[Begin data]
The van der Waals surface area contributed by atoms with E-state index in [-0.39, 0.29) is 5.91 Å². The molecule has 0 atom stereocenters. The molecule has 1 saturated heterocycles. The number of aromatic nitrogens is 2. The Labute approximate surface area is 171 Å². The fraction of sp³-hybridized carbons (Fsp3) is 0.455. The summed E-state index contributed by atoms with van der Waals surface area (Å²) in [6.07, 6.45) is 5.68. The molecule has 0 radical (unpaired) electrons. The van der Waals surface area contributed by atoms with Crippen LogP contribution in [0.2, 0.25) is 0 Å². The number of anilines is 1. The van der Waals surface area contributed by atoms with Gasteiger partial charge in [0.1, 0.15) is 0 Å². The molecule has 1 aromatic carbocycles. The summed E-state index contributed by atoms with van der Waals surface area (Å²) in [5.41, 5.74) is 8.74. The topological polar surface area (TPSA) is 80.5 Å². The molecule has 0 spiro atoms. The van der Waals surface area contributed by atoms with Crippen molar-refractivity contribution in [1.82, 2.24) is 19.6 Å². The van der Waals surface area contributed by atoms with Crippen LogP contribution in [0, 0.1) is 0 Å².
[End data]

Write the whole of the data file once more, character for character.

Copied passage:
The van der Waals surface area contributed by atoms with E-state index in [-0.39, 0.29) is 5.91 Å². The molecule has 0 atom stereocenters. The molecule has 1 saturated heterocycles. The number of aromatic nitrogens is 2. The Labute approximate surface area is 171 Å². The fraction of sp³-hybridized carbons (Fsp3) is 0.455. The summed E-state index contributed by atoms with van der Waals surface area (Å²) in [6.07, 6.45) is 5.68. The molecule has 0 radical (unpaired) electrons. The van der Waals surface area contributed by atoms with Crippen LogP contribution in [0.2, 0.25) is 0 Å². The number of anilines is 1. The van der Waals surface area contributed by atoms with Gasteiger partial charge in [0.1, 0.15) is 0 Å². The molecule has 1 aromatic carbocycles. The summed E-state index contributed by atoms with van der Waals surface area (Å²) in [5.41, 5.74) is 8.74. The topological polar surface area (TPSA) is 80.5 Å². The molecule has 0 spiro atoms. The van der Waals surface area contributed by atoms with Crippen molar-refractivity contribution in [1.82, 2.24) is 19.6 Å². The van der Waals surface area contributed by atoms with Crippen LogP contribution in [0, 0.1) is 0 Å².